2020 Year of Short Films

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The IPA in Culture Committee wants to make 2020 a Year of Shorts. Every month, we will send you a link to a short film together with a short description and some personal thoughts of appreciation. The shorts will be selected and presented to you by members of the IPA in Culture Committee. Take a few minutes out of your day to watch these short films, and be touched, puzzled, enchanted, intrigued, stirred or inspired. No work is required, no particular meaning attached. It'll just be a private moment of discovery for you.
 
Cordelia Schmidt-Hellerau
Chair of the IPA in Culture Committee 

 

May: Madame Tutli-Putli, by Chris Lavis and Maciek Szczerbowski (2007).

Montreal-based filmmakers Chris Lavis and Maciek Szczerbowski, award-winning directors, animators, sculptors, collage artists, screenplay writers and art directors, take us on a mysterious, confusing, sometimes exhilarating journey. Madame Tutli-Putli – whose name was borrowed from the title of a 1920 book by polish writer Stanislaw Ignacy Witkiewicz – was nominated for Best Animated Short Film at the 2008 Academy Awards, with a masterful soundtrack by David Bryant and Jean-Frédéric Messier. Madame Tutli-Putli boards a night train with a tail of personal objects: past and present, real and not, familiar and uncanny. Moths pursue her inside and out. Dream, nightmare or... life? Is she leaving? Is she moving? Is she travelling? Alongside characters dressed in costumes based on the iconic work by the German painter George Grosz, Madame Tutli-Putli is a contemplative character whose feelings and emotions seem to run through her skin and expressive eyes. A train ride into the night of Madame Tutli-Putli is what we invite you to, in this ICC’s short of the month May edition. Selected and commented by Cláudia Antonelli, Campinas, Brazil. Available in: Spanish, French and German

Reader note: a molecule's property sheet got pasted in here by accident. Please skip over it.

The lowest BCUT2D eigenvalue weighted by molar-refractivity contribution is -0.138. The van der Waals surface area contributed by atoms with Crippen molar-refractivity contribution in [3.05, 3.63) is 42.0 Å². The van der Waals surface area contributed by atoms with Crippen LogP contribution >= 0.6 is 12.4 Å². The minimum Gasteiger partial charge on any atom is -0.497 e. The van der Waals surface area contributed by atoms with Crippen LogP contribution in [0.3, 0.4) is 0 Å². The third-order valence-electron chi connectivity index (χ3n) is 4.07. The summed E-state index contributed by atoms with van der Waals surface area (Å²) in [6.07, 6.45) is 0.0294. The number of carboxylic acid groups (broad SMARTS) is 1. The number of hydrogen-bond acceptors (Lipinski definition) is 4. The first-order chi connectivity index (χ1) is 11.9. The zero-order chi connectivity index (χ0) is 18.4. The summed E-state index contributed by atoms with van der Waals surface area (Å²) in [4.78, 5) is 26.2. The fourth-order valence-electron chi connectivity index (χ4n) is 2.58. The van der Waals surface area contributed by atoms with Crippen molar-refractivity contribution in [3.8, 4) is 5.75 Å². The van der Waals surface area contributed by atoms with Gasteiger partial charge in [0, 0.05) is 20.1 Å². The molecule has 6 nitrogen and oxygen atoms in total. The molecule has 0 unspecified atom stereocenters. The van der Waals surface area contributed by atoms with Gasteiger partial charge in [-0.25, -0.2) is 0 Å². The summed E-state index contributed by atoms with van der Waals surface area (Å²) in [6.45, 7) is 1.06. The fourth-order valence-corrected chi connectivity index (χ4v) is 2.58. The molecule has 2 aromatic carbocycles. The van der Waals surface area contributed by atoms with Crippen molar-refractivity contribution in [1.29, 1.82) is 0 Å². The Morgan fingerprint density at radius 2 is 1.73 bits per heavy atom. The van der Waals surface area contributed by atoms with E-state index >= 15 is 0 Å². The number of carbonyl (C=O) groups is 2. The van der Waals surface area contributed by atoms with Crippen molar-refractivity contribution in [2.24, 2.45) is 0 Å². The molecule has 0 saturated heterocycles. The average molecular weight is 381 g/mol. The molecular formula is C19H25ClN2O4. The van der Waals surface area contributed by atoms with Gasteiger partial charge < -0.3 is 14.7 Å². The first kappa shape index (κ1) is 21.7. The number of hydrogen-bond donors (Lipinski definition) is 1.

February: Felix in Exile ( by William Kentridge, 1994)

To discover the South African artist William Kentridge and his famous animated films, produced by successive charcoal drawings, was for me a magical and transformative experience with art and film alike. Using charcoal, Kentridge explained, allows him to erase and paint over an image while retaining traces of its precursors, thus revealing a mental process like the one Freud described in A Note Upon the 'Mystic Writing Pad' (1925). Kentridge's art, gentle and nightmarish, regards what we would like to disregard: our desire for love and fear of loss bestir ourselves where brutal politics, social injustice, and human suffering pervade our minds, infiltrate our dreams, and pierce our hearts. Looking in the eye of a woman looking at him, Felix, a human being naked to his core, struggles with the flood of disquieting images. He can't or won't erase them, and if they are gone for one moment, they re-emerge in the next, slowly or with a sudden jolt. His exile is his mind. Kentridge once talked about the dismembering of the past, and it struck me that it's complement is remembering, which is putting together what comes to us in bits and pieces. Swaying between the wish to forget and the need to retrieve, our present's song is mournful, elevating one image to submerge it with the next. What is held on a page will fly away, and what appears at night disappears in the day. Selected by Cordelia Schmidt-Hellerau, Boston, February 2020.

April: FISHEYE (1980) by Josko Marusic